suggests individuals make decisions by comparing the costs and benefits of various courses of action; we try to maximize benefits and reduce costs
social exchange theory
suggests individuals assign rewards and punishments to interaction and prefer those with the greatest personal benefit
Are social exchange theory and rational choice theory macro or micro?
a theoretical approach that looks at gender inequities in society and the way that gender structures the social world
is feminist theory macro or micro?
can be either
First Wave Feminism
right to vote; right to divorce; right to property
Second Wave Feminism
gender equality, equal pay, reproductive rights
Third Wave Feminism
focuses on intersectionality and the shortcomings of the second wave
the study of how different social identities such as gender, race, class, etc interact
the extent to which we can say the change in the dependent variable is due to intervention
What are the common threats to internal validity?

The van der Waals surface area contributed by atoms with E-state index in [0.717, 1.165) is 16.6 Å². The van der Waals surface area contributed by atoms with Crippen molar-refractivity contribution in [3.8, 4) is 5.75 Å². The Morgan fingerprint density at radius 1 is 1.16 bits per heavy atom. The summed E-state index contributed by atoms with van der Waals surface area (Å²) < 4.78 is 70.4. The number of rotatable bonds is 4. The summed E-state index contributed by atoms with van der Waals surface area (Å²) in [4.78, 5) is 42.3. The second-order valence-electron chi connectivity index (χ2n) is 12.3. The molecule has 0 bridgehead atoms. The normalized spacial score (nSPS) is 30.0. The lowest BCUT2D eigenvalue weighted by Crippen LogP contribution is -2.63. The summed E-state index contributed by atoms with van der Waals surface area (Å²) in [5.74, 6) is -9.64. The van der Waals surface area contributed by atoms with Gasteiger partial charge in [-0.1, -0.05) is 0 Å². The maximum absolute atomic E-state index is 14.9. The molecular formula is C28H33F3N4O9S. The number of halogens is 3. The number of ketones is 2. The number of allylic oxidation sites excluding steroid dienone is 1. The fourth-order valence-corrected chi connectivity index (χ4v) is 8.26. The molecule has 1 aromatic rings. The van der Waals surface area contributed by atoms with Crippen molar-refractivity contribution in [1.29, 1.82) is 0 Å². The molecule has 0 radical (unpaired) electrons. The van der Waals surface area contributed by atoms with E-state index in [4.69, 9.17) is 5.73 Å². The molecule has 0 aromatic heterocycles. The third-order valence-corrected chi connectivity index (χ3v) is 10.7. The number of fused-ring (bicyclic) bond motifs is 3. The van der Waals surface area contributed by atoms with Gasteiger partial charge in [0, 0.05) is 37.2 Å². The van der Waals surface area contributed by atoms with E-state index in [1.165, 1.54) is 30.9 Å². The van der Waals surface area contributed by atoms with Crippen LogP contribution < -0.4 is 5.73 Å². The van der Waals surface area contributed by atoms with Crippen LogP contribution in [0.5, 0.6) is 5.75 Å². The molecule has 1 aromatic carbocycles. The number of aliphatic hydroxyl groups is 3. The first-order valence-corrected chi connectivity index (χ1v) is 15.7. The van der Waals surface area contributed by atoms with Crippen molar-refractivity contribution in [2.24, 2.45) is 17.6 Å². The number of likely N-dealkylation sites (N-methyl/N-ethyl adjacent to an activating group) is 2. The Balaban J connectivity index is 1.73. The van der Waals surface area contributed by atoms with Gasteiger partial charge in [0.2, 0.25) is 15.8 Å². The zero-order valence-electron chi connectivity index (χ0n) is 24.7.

1. impression management
2. confounding variables
3. lack of reliability
4. sampling bias
5. attrition effects
participants adapt responses based on social norms or perceived research expectations; self-fulfilling prophecy
extraneous variables not accounted for in the study; another variable offers alternative explanation of the results
Lack of Reliability
measurement tools do not measure what they purport to, lack of consistency
selection criteria is not random
participant fatigue resulting in drop-out
What is external validity?
the extent to which the results of a study can be generalized to other situations and to other people
What are threats to external validity?
1. experiment doesn't affect real world
2. selection criteria
3. situational effects
4. lack of statistical power
variable that is manipulated (x)
variable that is measured (y)
acceleration of an object toward the center of a curved or circular path
centripetal acceleration formula
centripetal force formula
Is centripetal force a physical force?
no, it's a result of then net physical force